Aristotle: Reason and Nature

5.1 The Life of Aristotle

  • Appreciate why Aristotle’s works, even after nearly two and one-half millennia, are still relevant to many areas of study, and why his influence on Western thought has been so pervasive.
  • Recount the main events in Aristotle’s life, including those surrounding his connections to Plato, Alexander, and the Lyceum.

5.2 Logic, Knowledge, Truth

  • Explain how Aristotle and Plato differ in their views on sense experience, the everyday world, and the acquisition of knowledge.
  • Define deductive argument, valid, invalid, syllogism, demonstration, and necessary truth.
  • Explain Aristotle’s view of how the primary premises or axioms of science can be known.
  • Be aware of some of Aristotle’s most important contributions to modern science.

5.3 Physics and Metaphysics

  • Understand Aristotle’s concepts of substance, change, and cause.
  • Define and provide examples of form, material cause, formal cause, efficient cause, and final cause.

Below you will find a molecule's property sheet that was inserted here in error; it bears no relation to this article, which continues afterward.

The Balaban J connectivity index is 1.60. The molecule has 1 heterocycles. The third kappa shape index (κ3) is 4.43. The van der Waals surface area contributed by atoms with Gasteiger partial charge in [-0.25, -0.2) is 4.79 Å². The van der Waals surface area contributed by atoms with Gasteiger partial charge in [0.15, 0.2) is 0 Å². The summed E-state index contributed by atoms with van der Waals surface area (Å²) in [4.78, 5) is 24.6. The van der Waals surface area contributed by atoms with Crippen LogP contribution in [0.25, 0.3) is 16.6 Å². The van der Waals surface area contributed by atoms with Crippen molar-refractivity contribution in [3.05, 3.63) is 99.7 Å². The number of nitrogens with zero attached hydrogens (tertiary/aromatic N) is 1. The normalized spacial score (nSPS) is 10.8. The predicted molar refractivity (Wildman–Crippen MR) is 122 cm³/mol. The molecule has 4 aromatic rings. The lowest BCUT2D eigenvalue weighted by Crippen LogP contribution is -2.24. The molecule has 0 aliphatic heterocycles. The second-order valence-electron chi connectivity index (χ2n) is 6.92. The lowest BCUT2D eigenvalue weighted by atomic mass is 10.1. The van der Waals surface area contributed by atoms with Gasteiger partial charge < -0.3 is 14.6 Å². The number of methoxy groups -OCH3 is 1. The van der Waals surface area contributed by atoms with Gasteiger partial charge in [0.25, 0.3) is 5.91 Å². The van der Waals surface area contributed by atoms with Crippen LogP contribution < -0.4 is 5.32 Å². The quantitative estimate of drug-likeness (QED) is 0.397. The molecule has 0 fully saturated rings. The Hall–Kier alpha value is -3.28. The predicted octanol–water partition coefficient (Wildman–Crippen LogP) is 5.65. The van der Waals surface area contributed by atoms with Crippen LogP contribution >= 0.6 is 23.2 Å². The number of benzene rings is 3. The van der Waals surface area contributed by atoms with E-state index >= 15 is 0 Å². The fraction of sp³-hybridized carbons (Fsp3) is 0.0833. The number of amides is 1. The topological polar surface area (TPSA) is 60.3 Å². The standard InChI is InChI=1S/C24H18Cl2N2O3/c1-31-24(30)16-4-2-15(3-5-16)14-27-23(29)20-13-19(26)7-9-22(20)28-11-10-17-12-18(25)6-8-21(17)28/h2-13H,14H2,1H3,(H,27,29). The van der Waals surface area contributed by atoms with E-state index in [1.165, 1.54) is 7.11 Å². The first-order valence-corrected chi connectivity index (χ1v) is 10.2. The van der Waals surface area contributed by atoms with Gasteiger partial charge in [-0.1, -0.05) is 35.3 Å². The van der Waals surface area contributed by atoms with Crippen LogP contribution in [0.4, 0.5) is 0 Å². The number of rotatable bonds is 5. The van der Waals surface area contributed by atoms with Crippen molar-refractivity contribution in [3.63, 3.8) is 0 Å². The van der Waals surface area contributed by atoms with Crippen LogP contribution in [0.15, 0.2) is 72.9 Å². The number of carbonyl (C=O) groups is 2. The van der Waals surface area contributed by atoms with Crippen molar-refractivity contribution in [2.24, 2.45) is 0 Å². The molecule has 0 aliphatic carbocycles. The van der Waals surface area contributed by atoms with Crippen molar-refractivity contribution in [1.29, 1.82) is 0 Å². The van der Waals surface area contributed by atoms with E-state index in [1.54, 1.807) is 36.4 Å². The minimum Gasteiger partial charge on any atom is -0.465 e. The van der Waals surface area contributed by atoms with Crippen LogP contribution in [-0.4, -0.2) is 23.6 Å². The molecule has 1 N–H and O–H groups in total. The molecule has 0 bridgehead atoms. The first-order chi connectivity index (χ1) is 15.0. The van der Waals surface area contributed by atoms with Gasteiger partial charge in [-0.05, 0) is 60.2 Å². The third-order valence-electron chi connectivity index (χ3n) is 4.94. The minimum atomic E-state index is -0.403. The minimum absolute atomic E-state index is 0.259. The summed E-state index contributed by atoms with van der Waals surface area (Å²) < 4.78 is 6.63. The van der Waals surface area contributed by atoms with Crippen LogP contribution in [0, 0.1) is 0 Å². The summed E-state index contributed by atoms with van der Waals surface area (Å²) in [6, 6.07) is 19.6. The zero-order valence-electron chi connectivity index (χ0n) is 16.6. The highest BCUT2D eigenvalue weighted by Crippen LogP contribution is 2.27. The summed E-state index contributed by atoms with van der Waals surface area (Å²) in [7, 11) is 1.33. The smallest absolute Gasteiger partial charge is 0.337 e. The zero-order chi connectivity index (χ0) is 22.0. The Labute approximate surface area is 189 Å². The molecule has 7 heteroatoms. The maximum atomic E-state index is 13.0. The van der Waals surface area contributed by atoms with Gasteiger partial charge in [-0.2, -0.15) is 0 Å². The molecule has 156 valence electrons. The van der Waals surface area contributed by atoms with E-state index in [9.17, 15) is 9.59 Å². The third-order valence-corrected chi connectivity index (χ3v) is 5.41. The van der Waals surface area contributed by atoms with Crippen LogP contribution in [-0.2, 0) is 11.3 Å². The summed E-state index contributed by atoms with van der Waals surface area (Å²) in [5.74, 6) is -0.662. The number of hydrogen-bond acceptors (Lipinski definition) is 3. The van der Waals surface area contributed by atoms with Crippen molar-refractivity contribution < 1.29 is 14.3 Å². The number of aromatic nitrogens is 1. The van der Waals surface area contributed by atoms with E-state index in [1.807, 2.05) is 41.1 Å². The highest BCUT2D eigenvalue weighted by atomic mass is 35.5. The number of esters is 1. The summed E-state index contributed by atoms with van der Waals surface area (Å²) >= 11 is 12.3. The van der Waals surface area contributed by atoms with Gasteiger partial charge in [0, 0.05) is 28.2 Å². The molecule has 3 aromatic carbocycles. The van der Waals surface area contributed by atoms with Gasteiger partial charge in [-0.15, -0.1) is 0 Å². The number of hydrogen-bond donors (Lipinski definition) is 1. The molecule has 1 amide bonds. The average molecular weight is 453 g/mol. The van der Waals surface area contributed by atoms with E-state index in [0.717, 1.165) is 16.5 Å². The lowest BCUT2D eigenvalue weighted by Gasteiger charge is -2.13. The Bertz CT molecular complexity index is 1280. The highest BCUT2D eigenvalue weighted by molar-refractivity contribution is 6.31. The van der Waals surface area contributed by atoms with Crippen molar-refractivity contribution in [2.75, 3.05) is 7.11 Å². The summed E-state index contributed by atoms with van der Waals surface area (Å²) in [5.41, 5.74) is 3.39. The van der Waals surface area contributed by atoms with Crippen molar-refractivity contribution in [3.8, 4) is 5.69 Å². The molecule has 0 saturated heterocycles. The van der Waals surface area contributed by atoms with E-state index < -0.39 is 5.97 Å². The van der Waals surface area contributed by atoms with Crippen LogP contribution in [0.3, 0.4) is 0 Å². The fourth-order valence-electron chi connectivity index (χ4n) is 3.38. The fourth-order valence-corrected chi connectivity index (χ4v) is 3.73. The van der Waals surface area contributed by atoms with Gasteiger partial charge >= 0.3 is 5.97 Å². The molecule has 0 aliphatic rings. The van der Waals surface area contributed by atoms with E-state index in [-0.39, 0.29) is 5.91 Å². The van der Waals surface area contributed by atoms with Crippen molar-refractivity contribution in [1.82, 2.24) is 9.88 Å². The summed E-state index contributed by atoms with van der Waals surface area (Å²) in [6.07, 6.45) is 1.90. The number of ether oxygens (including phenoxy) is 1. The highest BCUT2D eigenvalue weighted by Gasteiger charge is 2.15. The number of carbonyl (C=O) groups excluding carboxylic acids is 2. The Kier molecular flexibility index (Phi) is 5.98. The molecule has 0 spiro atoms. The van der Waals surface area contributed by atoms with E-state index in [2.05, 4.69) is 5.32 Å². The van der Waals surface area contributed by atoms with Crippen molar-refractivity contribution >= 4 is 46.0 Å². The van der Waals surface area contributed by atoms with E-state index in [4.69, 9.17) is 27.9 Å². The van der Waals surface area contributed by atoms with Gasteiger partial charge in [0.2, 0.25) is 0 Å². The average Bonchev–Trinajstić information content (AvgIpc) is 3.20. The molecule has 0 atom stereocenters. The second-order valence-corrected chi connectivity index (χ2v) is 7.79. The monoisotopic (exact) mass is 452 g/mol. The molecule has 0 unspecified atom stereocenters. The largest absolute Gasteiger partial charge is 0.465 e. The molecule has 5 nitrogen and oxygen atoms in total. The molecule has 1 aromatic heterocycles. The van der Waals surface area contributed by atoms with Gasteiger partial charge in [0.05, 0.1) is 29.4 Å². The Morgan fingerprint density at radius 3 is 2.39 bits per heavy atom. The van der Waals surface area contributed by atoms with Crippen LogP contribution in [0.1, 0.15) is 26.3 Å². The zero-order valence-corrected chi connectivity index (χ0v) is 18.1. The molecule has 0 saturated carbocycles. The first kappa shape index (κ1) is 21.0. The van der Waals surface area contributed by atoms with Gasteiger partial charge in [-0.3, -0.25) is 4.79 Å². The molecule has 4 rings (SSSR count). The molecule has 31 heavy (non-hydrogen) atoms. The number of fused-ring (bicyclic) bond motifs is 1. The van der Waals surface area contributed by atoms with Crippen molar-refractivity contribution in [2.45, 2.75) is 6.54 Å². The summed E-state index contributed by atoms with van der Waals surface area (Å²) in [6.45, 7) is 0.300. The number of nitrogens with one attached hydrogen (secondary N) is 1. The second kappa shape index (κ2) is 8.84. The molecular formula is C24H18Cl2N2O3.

• Explain Aristotle’s notion of purpose and teleology in nature.
  • Recount Aristotle’s reasoning that leads him to believe in an Unmoved Mover.

5.4 Happiness, Virtue, and the Good

  • Define virtue, instrumental good, and intrinsic good.
  • Explain Aristotle’s line of reasoning in determining the highest good for a human being.
  • Know how Aristotle defines happiness and the good life.
  • Explain how Aristotle identifies specific virtues and vices.
  • Understand Aristotle’s concept of soul and how it differs from Plato’s.
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